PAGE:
Wall Heath church expansion backed despite opposition from residents
A church will be demolished and replaced with a larger building under expansion plans approved by council bosses.
Dudley Council gave the green light to Wall Heath Evangelical Free Church for the revamp despite objections from neighbours, some of who said it would look like a ‘factory unit’.
The plans will see the Enville Road church, dating back to 1952, enlarged and turned from a one-storey to two-storey building, as its congregation continues to grow.
The planning application was recommended for refusal by a planning officer but the committee unanimously overturned the decision and gave the plans the go-ahead.
The meeting heard there had also been 15 objections made by local residents against the plans
Church reverend Matthew Jones said: “Our proposed development will indeed have some impact on the community.
“We want to provide a warm, welcoming, contemporary space that is sustainable for generations of people in Wall Heath.
“We are completely self-funded and rely on members own charitable giving and some grants to provide for all our services.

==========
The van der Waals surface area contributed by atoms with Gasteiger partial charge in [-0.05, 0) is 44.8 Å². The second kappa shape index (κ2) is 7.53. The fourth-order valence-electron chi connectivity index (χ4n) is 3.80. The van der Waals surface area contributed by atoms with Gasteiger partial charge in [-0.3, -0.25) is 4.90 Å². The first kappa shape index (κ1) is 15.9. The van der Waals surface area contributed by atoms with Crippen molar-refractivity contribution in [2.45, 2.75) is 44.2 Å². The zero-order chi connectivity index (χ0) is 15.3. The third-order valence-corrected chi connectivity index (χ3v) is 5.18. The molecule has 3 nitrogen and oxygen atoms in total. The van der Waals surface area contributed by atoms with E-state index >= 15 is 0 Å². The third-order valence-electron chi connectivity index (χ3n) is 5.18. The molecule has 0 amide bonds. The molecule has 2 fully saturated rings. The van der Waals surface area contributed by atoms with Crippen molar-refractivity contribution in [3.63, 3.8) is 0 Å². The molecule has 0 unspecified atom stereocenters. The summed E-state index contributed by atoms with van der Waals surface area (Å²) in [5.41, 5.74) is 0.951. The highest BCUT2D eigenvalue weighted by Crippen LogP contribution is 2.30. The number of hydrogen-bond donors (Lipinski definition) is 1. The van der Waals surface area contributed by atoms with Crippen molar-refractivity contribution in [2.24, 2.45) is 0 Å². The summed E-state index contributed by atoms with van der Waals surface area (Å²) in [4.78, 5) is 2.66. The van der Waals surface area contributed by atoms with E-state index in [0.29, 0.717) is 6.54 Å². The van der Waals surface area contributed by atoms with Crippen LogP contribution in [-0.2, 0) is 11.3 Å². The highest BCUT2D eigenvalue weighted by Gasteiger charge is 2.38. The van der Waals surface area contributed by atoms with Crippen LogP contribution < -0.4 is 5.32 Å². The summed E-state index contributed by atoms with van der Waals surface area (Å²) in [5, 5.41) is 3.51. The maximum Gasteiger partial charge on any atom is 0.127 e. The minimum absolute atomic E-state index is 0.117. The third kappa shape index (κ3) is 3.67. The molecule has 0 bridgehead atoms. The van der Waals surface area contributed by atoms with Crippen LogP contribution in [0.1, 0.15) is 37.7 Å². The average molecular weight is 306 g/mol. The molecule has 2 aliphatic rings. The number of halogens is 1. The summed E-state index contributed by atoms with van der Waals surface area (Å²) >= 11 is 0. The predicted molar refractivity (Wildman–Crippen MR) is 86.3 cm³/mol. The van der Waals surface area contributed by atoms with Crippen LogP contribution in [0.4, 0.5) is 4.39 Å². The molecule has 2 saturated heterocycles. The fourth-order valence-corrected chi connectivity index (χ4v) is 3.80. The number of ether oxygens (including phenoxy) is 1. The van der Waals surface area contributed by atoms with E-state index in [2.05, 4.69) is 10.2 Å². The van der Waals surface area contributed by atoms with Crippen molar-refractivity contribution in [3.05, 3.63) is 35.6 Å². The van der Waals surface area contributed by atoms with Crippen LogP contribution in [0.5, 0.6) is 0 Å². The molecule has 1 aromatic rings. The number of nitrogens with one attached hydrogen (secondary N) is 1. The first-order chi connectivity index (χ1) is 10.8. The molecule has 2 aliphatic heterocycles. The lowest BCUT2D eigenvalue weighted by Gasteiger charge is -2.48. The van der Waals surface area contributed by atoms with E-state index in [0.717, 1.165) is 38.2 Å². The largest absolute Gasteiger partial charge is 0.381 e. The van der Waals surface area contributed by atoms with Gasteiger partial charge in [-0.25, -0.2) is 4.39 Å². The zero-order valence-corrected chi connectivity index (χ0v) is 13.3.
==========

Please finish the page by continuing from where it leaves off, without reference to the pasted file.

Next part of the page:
“It is never our intention to upset neighbours.”
The church has around 135 people attend Sunday congregations, with other groups attended by the community through the week.
But a new 216-seat auditorium is planned, alongside new facilities including toilets, a kitchen, store areas and a cafe.
Councillors on the committee voted in favour of the plans, but some section of the church’s community were against them.
Pamela Horwill, who lives next door to the church, speaking at the meeting, said the new church would look ‘at best residential accommodation and at worst a factory unit’.
“These plans will have a detrimental affect on homes on their quality of life,” she said.
Further fears were raised at the meeting that the expansion could add to traffic along Enville Road, increasing the danger for both residents and motorists using the street.
Council officer Ian Hunt, who recommended the application for refusal, said: “In the West Midlands, there has been 22,000 accidents in the last three years. A quarter, or 5,000, of those involved pedestrians. Of those, 1,000 accidents involved a parked car.”
As part of the deal to approve the application, the committee ruled that conditions must be in place to address the concerns raised by residents around parking.